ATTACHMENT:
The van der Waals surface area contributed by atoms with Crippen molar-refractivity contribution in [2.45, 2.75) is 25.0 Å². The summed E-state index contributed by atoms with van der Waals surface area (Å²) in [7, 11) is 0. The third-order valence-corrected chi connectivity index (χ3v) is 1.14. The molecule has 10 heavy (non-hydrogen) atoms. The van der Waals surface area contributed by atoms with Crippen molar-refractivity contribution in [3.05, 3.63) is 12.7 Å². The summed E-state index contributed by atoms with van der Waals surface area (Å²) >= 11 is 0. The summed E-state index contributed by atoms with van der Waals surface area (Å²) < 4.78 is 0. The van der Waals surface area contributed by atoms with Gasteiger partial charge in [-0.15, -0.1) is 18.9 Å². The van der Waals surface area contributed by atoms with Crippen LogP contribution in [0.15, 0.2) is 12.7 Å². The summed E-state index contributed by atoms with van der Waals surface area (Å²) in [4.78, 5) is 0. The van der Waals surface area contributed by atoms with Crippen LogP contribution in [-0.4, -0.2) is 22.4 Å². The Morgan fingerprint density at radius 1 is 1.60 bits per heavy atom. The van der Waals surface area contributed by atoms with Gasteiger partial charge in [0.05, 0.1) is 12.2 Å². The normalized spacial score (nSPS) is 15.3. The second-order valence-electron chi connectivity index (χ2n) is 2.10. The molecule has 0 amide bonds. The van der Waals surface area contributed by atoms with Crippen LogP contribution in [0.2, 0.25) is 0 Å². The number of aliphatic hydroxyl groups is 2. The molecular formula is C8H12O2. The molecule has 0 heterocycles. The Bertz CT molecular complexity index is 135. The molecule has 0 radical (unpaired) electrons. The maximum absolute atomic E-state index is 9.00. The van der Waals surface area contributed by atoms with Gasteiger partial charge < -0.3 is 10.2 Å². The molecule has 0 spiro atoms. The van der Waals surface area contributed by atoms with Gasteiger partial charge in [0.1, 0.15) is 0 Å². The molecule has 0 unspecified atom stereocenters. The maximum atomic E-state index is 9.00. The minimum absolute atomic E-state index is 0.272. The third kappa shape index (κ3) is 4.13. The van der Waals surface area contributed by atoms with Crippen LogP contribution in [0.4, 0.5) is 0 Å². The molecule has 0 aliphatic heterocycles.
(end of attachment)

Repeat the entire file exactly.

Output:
The van der Waals surface area contributed by atoms with Crippen molar-refractivity contribution in [2.45, 2.75) is 25.0 Å². The summed E-state index contributed by atoms with van der Waals surface area (Å²) in [7, 11) is 0. The third-order valence-corrected chi connectivity index (χ3v) is 1.14. The molecule has 10 heavy (non-hydrogen) atoms. The van der Waals surface area contributed by atoms with Crippen molar-refractivity contribution in [3.05, 3.63) is 12.7 Å². The summed E-state index contributed by atoms with van der Waals surface area (Å²) >= 11 is 0. The summed E-state index contributed by atoms with van der Waals surface area (Å²) < 4.78 is 0. The van der Waals surface area contributed by atoms with Gasteiger partial charge in [-0.15, -0.1) is 18.9 Å². The van der Waals surface area contributed by atoms with Crippen LogP contribution in [0.15, 0.2) is 12.7 Å². The summed E-state index contributed by atoms with van der Waals surface area (Å²) in [4.78, 5) is 0. The van der Waals surface area contributed by atoms with Crippen LogP contribution in [-0.4, -0.2) is 22.4 Å². The Morgan fingerprint density at radius 1 is 1.60 bits per heavy atom. The van der Waals surface area contributed by atoms with Gasteiger partial charge in [0.05, 0.1) is 12.2 Å². The normalized spacial score (nSPS) is 15.3. The second-order valence-electron chi connectivity index (χ2n) is 2.10. The molecule has 0 amide bonds. The van der Waals surface area contributed by atoms with Crippen LogP contribution in [0.2, 0.25) is 0 Å². The number of aliphatic hydroxyl groups is 2. The molecular formula is C8H12O2. The molecule has 0 heterocycles. The Bertz CT molecular complexity index is 135. The molecule has 0 radical (unpaired) electrons. The maximum absolute atomic E-state index is 9.00. The van der Waals surface area contributed by atoms with Gasteiger partial charge < -0.3 is 10.2 Å². The molecule has 0 spiro atoms. The van der Waals surface area contributed by atoms with Gasteiger partial charge in [0.1, 0.15) is 0 Å². The molecule has 0 unspecified atom stereocenters. The maximum atomic E-state index is 9.00. The minimum absolute atomic E-state index is 0.272. The third kappa shape index (κ3) is 4.13. The van der Waals surface area contributed by atoms with Crippen LogP contribution in [0.4, 0.5) is 0 Å². The molecule has 0 aliphatic heterocycles.